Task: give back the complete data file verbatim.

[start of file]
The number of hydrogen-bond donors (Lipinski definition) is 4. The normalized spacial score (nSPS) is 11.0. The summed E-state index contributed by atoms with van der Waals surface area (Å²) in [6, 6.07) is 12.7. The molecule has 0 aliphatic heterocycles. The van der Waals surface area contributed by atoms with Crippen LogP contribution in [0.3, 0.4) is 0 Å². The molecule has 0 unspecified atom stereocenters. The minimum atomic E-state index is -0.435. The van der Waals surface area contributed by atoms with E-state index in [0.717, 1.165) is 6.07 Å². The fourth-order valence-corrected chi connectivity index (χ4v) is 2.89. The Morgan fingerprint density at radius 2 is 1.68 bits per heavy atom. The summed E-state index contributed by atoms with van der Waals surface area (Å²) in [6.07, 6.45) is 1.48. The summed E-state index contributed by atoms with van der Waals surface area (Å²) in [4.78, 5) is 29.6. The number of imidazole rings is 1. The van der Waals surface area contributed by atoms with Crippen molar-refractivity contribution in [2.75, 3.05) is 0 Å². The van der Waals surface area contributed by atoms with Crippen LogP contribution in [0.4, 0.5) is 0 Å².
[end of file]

The number of hydrogen-bond donors (Lipinski definition) is 4. The normalized spacial score (nSPS) is 11.0. The summed E-state index contributed by atoms with van der Waals surface area (Å²) in [6, 6.07) is 12.7. The molecule has 0 aliphatic heterocycles. The van der Waals surface area contributed by atoms with Crippen LogP contribution in [0.3, 0.4) is 0 Å². The molecule has 0 unspecified atom stereocenters. The minimum atomic E-state index is -0.435. The van der Waals surface area contributed by atoms with E-state index in [0.717, 1.165) is 6.07 Å². The fourth-order valence-corrected chi connectivity index (χ4v) is 2.89. The Morgan fingerprint density at radius 2 is 1.68 bits per heavy atom. The summed E-state index contributed by atoms with van der Waals surface area (Å²) in [6.07, 6.45) is 1.48. The summed E-state index contributed by atoms with van der Waals surface area (Å²) in [4.78, 5) is 29.6. The number of imidazole rings is 1. The van der Waals surface area contributed by atoms with Crippen molar-refractivity contribution in [2.75, 3.05) is 0 Å². The van der Waals surface area contributed by atoms with Crippen LogP contribution in [0.4, 0.5) is 0 Å².